The Pay As You Earn (PAYE) system is a method of paying income tax and national insurance contributions. Your employer will automatically deduct tax and national insurance contributions from your wages or occupational pension before paying you your wages or pension which are paid directly to HMRC (HM Revenue & Customs).
Businesses need to register as an employer with HM Revenue and Customs to get a login for PAYE Online or authorise an agent such as an accountant. Employers are legally responsible for completing all PAYE tasks even if an agent is getting paid to do them. A non-resident company can’t set up a standard payroll scheme until it has business premises in the UK.
Businesses must pay the PAYE bill to HM Revenue and Customs by the 22nd of the month for all the salaries paid the previous month. A month is defined not as a calendar month but as a period between the 6th date of the month and the 5th date of the following month. Small employers that expect to pay less than £1,500 a month can arrange to pay quarterly. Please note that reports must be sent to HMRC before any payments to employees are made.
Your tax code is issued by HMRC and is used by your employer to work out how much income tax you should pay. This tax code changes every year and you may be paying the incorrect amount of tax if you’re on the wrong tax code. You are usually entitled to claim a rebate if you’ve paid too much.
HMRC uses a tax code to tell your employer or pension provider the amount that they will deduct from your wages or pension. If HMRC does not have enough information to issue a full tax code, your employer or pension provider will be told to use an emergency tax code until more information is received and the tax code can be adjusted.
The letter in the tax code
The letter in the tax code, which shows which tax allowances you are receiving, the table below shows the meaning behind each letter:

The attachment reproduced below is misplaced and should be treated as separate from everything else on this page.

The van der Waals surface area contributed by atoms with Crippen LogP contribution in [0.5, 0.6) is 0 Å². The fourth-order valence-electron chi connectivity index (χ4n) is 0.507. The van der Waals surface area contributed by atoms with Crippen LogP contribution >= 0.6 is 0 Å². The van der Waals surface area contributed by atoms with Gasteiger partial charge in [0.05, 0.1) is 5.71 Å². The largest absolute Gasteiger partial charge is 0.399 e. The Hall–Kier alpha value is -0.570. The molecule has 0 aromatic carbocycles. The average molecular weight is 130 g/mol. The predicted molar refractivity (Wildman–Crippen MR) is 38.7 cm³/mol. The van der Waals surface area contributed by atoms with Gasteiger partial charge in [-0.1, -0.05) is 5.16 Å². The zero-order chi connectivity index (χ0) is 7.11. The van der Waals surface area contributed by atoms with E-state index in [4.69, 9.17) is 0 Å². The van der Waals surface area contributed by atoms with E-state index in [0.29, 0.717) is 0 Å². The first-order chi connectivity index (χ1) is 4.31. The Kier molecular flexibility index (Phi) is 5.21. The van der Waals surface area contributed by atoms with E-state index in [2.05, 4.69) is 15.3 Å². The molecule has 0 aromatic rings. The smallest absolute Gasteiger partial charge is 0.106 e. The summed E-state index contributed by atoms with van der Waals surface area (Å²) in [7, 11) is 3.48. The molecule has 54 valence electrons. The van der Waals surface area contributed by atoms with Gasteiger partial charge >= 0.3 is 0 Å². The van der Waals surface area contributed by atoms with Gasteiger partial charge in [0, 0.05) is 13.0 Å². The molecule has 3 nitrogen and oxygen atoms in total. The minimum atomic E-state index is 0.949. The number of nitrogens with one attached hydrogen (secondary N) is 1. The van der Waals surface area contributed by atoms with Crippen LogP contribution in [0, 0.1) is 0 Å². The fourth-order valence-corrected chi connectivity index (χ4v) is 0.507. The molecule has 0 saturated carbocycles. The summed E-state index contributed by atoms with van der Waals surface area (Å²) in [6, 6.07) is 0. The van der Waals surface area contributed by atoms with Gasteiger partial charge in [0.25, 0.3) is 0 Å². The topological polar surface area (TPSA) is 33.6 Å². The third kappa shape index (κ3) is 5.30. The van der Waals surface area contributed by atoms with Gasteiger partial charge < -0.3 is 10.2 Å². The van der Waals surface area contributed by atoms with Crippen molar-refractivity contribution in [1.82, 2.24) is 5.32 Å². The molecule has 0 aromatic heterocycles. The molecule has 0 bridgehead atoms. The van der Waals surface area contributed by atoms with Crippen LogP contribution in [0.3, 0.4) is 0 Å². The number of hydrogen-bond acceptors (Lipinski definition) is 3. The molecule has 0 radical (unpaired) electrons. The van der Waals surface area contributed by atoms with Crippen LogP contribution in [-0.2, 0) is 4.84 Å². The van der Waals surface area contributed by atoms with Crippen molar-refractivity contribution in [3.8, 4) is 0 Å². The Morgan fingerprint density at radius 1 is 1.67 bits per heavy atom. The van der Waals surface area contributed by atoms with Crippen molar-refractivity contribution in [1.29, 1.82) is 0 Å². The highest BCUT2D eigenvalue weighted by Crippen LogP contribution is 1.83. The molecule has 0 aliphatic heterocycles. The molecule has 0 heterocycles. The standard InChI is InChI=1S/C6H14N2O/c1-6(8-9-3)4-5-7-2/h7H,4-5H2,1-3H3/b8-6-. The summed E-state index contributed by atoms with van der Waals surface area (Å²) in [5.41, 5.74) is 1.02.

|Letter||What it means|
|L||You’re entitled to the standard tax-free Personal Allowance|
|M||Marriage Allowance: you’ve received a transfer of 10% of your partner’s Personal Allowance|
|N||Marriage Allowance: you’ve transferred 10% of your Personal Allowance to your partner|
|S||Your income or pension is taxed using the rates in Scotland.|
|T||Your tax code includes other calculations to work out your Personal Allowance, for example it’s been reduced because your estimated annual income is more than £100,000|
|0T||Your Personal Allowance has been used up, or you’ve started a new job and your employer doesn’t have the details they need to give you a tax code|
|BR||All your income from this job or pension is taxed at the basic rate (usually used if you’ve got more than one job or pension)|
|D0||All your income from this job or pension is taxed at the higher rate (usually used if you’ve got more than one job or pension)|
|D1||All your income from this job or pension is taxed at the additional rate (usually used if you’ve got more than one job or pension)|
|NT||You’re not paying any tax on this income|
Most PAYE codes are made up of a number followed by a letter:
- the letter relates to the type of allowance(s) you are getting (see below)
- the number shows the amount of income you have as allowances which may be set against tax (see below).
The amount of income tax you pay depends on How much you earn over your Personal Allowance and also How much of your income falls within each tax band.
HMRC has set amount called personnel allowance which is the amount of income you are entitled to receive free of tax each tax year. The standard personal allowance for the current 2016/17 tax year (this is the period from 6 April 2016 until 5 April 2017) is £11,000.
Your Personal Allowance may be higher if you claim Marriage Allowance or Blind Person’s Allowance or smaller if your income exceeds £100,000.
If your circumstances change during the tax year, for example, you have a new source of income, you must inform HMRC in writing as soon as possible.
It is important to check that the tax codes HMRC have issued are being operated by your employer of pension provider. It can become more confusing in retirement as pensioners often have multiple sources of income including the taxable state pension that is paid gross. It is worth checking that the tax codes issued to you actually take the correct amount of tax. You can contact HMRC, Tax Help for Older People or if you have a ‘personal tax account’ you can view your tax codes there. To access your ‘personal tax account’ go to www.gov.uk/personal- tax-account and follow the prompts. Using Government Gateway is the easiest way to access your account but if you want someone else to manage your affair via ‘Trusted Helper’ you need to follow the ‘Verify’ route.